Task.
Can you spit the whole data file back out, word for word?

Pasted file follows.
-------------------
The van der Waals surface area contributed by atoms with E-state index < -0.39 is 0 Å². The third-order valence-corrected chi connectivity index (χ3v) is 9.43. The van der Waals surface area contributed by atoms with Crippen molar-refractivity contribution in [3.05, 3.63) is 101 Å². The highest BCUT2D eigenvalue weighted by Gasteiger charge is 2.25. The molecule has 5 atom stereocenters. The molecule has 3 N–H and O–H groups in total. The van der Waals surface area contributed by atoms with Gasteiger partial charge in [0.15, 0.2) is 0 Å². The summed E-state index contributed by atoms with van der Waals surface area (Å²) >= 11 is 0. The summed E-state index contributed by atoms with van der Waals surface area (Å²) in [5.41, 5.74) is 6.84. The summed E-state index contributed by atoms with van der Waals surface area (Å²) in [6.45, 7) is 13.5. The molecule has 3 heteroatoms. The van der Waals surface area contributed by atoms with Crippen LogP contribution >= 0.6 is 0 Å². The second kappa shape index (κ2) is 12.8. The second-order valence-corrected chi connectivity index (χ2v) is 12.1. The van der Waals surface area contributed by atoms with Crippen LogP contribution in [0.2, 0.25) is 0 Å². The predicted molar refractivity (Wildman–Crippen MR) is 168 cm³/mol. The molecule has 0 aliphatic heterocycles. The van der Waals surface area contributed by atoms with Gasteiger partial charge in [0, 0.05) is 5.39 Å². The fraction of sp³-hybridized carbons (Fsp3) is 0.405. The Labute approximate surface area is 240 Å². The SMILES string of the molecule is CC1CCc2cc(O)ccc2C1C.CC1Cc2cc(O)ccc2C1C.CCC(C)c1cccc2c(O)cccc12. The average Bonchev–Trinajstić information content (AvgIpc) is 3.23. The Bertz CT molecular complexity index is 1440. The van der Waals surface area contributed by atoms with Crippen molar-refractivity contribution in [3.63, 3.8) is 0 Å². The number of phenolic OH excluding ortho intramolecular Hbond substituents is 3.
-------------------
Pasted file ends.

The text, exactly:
The van der Waals surface area contributed by atoms with E-state index < -0.39 is 0 Å². The third-order valence-corrected chi connectivity index (χ3v) is 9.43. The van der Waals surface area contributed by atoms with Crippen molar-refractivity contribution in [3.05, 3.63) is 101 Å². The highest BCUT2D eigenvalue weighted by Gasteiger charge is 2.25. The molecule has 5 atom stereocenters. The molecule has 3 N–H and O–H groups in total. The van der Waals surface area contributed by atoms with Gasteiger partial charge in [0.15, 0.2) is 0 Å². The summed E-state index contributed by atoms with van der Waals surface area (Å²) >= 11 is 0. The summed E-state index contributed by atoms with van der Waals surface area (Å²) in [5.41, 5.74) is 6.84. The summed E-state index contributed by atoms with van der Waals surface area (Å²) in [6.45, 7) is 13.5. The molecule has 3 heteroatoms. The van der Waals surface area contributed by atoms with Crippen LogP contribution >= 0.6 is 0 Å². The second kappa shape index (κ2) is 12.8. The second-order valence-corrected chi connectivity index (χ2v) is 12.1. The van der Waals surface area contributed by atoms with Crippen LogP contribution in [0.2, 0.25) is 0 Å². The predicted molar refractivity (Wildman–Crippen MR) is 168 cm³/mol. The molecule has 0 aliphatic heterocycles. The van der Waals surface area contributed by atoms with Gasteiger partial charge in [0, 0.05) is 5.39 Å². The fraction of sp³-hybridized carbons (Fsp3) is 0.405. The Labute approximate surface area is 240 Å². The SMILES string of the molecule is CC1CCc2cc(O)ccc2C1C.CC1Cc2cc(O)ccc2C1C.CCC(C)c1cccc2c(O)cccc12. The average Bonchev–Trinajstić information content (AvgIpc) is 3.23. The Bertz CT molecular complexity index is 1440. The van der Waals surface area contributed by atoms with Crippen molar-refractivity contribution in [3.63, 3.8) is 0 Å². The number of phenolic OH excluding ortho intramolecular Hbond substituents is 3.